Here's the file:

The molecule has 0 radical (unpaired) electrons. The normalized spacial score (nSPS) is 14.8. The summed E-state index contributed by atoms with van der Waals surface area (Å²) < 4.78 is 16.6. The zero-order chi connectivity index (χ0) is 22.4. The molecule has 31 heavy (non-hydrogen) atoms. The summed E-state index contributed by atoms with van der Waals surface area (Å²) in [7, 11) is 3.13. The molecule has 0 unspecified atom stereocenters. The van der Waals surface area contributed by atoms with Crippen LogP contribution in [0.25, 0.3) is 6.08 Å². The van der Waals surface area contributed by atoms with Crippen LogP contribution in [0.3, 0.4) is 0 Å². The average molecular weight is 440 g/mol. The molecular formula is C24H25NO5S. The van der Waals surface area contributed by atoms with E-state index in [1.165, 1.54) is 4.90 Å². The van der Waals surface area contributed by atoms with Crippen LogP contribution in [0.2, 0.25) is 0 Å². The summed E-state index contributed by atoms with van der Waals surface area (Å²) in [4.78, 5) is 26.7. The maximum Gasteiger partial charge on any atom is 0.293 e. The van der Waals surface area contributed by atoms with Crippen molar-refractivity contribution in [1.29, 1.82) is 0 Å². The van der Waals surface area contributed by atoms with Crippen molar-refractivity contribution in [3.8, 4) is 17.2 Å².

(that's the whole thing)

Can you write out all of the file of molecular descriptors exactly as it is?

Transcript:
The molecule has 0 radical (unpaired) electrons. The normalized spacial score (nSPS) is 14.8. The summed E-state index contributed by atoms with van der Waals surface area (Å²) < 4.78 is 16.6. The zero-order chi connectivity index (χ0) is 22.4. The molecule has 31 heavy (non-hydrogen) atoms. The summed E-state index contributed by atoms with van der Waals surface area (Å²) in [7, 11) is 3.13. The molecule has 0 unspecified atom stereocenters. The van der Waals surface area contributed by atoms with Crippen LogP contribution in [0.25, 0.3) is 6.08 Å². The van der Waals surface area contributed by atoms with Crippen LogP contribution in [0.3, 0.4) is 0 Å². The average molecular weight is 440 g/mol. The molecular formula is C24H25NO5S. The van der Waals surface area contributed by atoms with E-state index in [1.165, 1.54) is 4.90 Å². The van der Waals surface area contributed by atoms with Crippen LogP contribution in [0.2, 0.25) is 0 Å². The summed E-state index contributed by atoms with van der Waals surface area (Å²) in [4.78, 5) is 26.7. The maximum Gasteiger partial charge on any atom is 0.293 e. The van der Waals surface area contributed by atoms with Crippen molar-refractivity contribution in [1.29, 1.82) is 0 Å². The van der Waals surface area contributed by atoms with Crippen molar-refractivity contribution in [3.8, 4) is 17.2 Å².